“Besides the applications this cell engineering and transplantation approach may find in regenerative medicine, our findings support the broader concept that enhancing the function of interneurons can counteract key aspects of Alzheimer’s disease,” said Lennart Mucke, MD, director of the Gladstone Institute of Neurological Disease.
In addition to examining if the cell therapy could be translated from mice to humans, Palop and his team are working to identify potential drugs as an alternative way to enhance the function of inhibitory interneurons.
The Latest on: Alzheimer’s Disease
via Google News
The Latest on: Alzheimer’s Disease
- So THAT'S The Difference Between Alzheimer's And Dementia on September 19, 2018 at 8:22 am
However, just because someone starts having slip-ups doesn’t automatically mean they’re showing signs of Alzheimer’s disease. It could, of course, be nothing. Or cognitive confusion or decline could b... […]
- New method enables accurate diagnosis of Alzheimer's disease on September 19, 2018 at 7:05 am
Tau PET imaging shows substantial levels of tau pathology in temporal and parietal regions in patients with Alzheimer’s disease. Credit: Oskar Hansson Diagnosing Alzheimer's disease can be ... […]
- Machine learning IDs markers to help predict Alzheimer's on September 19, 2018 at 6:34 am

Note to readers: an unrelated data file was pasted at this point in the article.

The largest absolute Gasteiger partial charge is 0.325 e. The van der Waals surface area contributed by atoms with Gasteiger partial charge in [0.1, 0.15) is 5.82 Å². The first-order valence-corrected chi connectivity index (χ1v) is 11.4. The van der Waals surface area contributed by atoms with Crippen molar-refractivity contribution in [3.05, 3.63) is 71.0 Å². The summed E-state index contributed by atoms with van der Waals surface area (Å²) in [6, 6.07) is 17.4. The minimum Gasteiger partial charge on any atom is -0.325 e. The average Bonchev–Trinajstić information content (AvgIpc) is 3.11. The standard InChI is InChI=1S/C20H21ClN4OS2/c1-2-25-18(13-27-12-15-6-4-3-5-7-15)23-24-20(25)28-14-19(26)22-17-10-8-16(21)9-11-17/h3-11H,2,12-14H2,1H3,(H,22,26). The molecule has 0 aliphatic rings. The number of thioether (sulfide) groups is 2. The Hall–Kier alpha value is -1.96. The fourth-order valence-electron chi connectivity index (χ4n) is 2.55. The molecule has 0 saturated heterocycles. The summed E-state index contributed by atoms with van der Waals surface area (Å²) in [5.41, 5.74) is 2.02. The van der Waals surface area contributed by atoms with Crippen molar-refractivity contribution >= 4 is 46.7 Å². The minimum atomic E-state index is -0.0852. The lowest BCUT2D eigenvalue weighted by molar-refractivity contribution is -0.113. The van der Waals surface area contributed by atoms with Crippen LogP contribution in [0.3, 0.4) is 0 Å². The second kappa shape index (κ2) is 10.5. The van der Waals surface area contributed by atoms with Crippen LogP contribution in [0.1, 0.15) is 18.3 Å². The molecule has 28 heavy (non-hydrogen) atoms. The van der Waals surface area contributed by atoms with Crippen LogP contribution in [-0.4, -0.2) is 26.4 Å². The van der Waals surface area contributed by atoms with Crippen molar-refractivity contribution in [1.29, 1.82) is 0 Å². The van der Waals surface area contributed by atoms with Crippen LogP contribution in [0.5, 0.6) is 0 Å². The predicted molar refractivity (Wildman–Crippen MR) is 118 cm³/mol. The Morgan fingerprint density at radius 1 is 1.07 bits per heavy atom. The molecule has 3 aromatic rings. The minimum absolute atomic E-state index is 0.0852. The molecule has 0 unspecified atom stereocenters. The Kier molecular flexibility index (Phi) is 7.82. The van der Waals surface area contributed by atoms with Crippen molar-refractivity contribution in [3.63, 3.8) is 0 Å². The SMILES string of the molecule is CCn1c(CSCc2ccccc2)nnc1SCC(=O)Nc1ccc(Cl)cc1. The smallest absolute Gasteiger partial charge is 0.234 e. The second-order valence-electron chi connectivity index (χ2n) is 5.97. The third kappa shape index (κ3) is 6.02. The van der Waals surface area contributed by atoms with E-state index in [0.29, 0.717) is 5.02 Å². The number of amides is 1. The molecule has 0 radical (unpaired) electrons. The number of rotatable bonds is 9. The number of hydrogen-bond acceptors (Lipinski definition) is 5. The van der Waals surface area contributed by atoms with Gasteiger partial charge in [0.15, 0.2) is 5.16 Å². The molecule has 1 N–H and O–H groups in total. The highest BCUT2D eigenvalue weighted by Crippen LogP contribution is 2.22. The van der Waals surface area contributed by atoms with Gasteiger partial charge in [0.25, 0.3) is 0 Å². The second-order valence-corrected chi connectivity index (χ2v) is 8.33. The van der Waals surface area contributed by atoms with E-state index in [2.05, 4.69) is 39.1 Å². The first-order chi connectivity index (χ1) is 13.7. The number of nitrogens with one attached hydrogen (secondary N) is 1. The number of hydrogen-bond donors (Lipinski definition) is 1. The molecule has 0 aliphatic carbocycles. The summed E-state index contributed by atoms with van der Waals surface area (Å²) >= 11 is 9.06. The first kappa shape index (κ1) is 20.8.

Neurologists use structural and diffusion magnetic resonance imaging (MRI) to identify changes in brain tissue (both gray and white matter) that are characteristic of Alzheimer's disease and other ... […]
- New tau-PET method shows superior accuracy in diagnosing Alzheimer's disease on September 19, 2018 at 4:56 am
Diagnosing Alzheimer's disease can be difficult, as several other conditions can cause similar symptoms. Now a new brain imaging method can show the spread of specific tau protein depositions, which a... […]
- Local Business Owners and Doctors to Participate in Walk to Fight Alzheimer’s 2018 on September 19, 2018 at 4:24 am
The impact of Alzheimer’s disease on our state and within our community is not trivial. According to research done by Alzheimer’s New Jersey, about 180,000 people are diagnosed with Alzheimer’s and ov... […]
- Stand up to end Alzheimer’s disease on September 18, 2018 at 10:11 pm
Editor: It is time we change our thinking on Alzheimer’s disease. Too often Alzheimer’s is treated as an aging issue, ignoring the public health consequences of this disease. After losing my grandfath... […]
- Tumor of brain lining doesn't increase Alzheimer's risk on September 18, 2018 at 10:00 pm
I had an atypical meningioma removed, followed up with gamma knife. My question is whether I will be at a greater risk for Alzheimer’s disease or Parkinson’s disease because of these brain tumors. — J ... […]
- September puts Alzheimer's awareness in spotlight on September 18, 2018 at 7:28 pm
The specter of Alzheimer’s disease is a fearsome one. It’s a form of dementia that erases a person from their own life while incapacitating them. The disease is frightening — and costly, Alzheimer’s A... […]
- Tau PET Tracer Called Accurate for Alzheimer's Diagnosis on September 18, 2018 at 4:22 pm
Positron emission tomography (PET) quantification of tau protein aggregates in the brain with an 18 F-labeled tracer called flortaucipir discriminated Alzheimer's disease from other neurodegenerative ... […]
via Bing News